This ensures that the trial results can support both regulatory submission and market access efforts.

Secondary endpoints need to provide additional insights into the medication’s clinical benefit, safety profile, quality of life, and economic value. These endpoints can help support broader claims about the medication’s effectiveness and differentiate it from potential existing treatments. Each payor may mandate different health economic endpoints which should be considered in your trial design. This may involve measuring outcomes such as quality-adjusted life years (QALYs), healthcare resource utilization, and direct and indirect costs. The input of patients and public involvement (PPI) specialists can be key in tackling the appropriate items.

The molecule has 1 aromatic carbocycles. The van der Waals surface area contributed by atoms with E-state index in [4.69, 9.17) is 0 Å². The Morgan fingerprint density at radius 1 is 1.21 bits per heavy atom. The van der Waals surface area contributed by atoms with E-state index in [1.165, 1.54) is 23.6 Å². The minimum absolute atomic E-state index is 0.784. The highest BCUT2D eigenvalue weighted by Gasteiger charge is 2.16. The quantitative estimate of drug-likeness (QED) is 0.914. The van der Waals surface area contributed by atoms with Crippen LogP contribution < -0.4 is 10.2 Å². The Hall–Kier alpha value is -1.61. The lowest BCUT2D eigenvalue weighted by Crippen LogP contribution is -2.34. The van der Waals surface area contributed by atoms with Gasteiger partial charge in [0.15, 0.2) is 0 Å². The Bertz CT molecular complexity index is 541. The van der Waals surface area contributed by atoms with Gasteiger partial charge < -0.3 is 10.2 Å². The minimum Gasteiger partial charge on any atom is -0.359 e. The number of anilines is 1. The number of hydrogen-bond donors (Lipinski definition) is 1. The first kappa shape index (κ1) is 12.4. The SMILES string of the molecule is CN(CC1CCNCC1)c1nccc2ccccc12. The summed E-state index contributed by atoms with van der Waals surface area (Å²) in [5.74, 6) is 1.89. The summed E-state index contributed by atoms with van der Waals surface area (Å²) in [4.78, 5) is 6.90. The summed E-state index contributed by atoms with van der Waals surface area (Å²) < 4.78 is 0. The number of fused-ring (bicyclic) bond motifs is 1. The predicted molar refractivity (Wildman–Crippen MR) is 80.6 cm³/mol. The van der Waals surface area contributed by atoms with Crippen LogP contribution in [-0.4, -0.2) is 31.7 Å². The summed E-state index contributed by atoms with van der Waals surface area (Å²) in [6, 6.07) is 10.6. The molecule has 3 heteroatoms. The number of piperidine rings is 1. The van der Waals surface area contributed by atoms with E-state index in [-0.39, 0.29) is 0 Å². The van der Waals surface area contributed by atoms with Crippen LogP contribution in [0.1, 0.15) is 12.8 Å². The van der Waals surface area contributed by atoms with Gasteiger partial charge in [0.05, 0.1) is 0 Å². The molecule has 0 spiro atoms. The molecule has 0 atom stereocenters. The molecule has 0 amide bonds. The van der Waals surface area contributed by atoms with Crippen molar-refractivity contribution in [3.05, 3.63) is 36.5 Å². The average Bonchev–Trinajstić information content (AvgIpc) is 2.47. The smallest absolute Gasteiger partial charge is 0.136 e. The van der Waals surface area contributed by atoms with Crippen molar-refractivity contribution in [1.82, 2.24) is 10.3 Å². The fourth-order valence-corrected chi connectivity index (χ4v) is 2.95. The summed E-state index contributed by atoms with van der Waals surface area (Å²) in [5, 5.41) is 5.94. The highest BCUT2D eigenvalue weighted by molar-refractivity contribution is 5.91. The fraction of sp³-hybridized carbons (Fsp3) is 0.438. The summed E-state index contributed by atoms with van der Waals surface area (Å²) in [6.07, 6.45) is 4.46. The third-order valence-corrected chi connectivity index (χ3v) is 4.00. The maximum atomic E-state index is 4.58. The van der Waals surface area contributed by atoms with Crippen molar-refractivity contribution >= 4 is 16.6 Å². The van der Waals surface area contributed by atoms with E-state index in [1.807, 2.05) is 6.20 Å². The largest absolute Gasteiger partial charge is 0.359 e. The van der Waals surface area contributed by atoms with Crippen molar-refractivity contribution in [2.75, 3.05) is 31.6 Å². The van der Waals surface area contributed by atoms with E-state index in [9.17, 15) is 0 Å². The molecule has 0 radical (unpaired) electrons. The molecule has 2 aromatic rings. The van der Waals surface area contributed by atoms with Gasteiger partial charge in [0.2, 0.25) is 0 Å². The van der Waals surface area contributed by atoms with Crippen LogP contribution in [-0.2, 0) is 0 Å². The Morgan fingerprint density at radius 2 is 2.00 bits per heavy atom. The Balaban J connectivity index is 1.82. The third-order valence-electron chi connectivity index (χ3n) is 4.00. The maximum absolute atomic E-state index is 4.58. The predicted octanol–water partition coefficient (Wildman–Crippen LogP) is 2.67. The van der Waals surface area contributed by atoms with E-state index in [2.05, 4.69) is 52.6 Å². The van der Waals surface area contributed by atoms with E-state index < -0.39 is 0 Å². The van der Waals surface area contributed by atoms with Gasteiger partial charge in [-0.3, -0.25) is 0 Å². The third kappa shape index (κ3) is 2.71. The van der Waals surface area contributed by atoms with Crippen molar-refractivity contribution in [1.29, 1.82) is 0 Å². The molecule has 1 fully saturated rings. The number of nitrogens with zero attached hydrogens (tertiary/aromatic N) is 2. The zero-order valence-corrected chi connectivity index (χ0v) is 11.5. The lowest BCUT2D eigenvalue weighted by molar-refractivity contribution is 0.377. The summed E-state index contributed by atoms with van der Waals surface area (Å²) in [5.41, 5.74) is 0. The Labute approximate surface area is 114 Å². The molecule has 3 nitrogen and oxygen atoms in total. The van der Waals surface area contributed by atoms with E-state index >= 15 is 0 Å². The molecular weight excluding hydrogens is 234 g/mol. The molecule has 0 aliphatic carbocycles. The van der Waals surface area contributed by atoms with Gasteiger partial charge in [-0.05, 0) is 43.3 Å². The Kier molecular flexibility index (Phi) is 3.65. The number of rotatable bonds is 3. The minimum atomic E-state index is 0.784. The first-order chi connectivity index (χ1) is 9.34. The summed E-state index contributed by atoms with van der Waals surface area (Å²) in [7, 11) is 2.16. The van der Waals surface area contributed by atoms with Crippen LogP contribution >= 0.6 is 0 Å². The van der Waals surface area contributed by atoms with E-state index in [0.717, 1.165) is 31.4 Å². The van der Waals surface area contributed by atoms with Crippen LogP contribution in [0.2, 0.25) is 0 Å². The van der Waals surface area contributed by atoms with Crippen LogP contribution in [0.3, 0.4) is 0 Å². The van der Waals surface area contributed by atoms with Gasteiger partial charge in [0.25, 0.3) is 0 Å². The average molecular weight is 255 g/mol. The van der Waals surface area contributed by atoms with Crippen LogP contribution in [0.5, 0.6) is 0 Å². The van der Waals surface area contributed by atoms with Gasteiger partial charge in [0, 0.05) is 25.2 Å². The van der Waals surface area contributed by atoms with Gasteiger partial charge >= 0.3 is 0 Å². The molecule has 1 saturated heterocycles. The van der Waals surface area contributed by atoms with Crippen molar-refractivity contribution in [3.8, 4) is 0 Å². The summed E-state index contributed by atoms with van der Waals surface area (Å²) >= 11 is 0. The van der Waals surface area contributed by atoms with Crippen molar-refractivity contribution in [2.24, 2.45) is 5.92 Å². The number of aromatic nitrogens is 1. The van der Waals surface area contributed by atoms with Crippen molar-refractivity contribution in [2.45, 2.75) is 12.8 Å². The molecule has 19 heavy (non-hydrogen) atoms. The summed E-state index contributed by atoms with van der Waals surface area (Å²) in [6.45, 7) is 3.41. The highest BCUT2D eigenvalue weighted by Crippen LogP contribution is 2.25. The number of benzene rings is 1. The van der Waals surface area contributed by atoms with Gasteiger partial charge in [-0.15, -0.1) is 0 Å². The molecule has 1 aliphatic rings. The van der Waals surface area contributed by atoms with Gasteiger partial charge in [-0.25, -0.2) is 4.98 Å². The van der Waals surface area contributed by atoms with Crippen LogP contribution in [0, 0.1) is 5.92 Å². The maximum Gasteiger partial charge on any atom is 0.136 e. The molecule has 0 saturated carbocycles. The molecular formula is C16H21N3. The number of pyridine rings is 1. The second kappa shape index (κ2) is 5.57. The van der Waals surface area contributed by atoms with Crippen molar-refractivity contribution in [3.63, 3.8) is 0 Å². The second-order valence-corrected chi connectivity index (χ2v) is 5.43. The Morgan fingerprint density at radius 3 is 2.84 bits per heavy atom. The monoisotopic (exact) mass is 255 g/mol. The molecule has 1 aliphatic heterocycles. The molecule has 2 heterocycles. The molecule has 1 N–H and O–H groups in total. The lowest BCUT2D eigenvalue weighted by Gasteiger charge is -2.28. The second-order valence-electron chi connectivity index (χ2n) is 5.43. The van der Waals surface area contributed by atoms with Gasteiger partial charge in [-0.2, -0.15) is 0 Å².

Real-World Evidence (RWE) may be already incorporated in endpoints to supplement the findings from clinical trials. RWE studies can provide insights into how the medication performs in routine clinical practice and its impact on patient outcomes, which may be valuable to payers.

A rare collective of industry leaders

Partner Rare brings together a unique blend of expertise to guide you through the intricacies of the rare disease landscape.

Patient-Reported Outcomes (PROs) should be included to capture the impact of the medication on patients’ symptoms, functional status, and quality of life whenever possible. PRO data can provide important insights into the patient experience and may be influential in payer decision-making. The selected endpoints must be statistically robust and adequately powered to detect meaningful differences between treatment groups.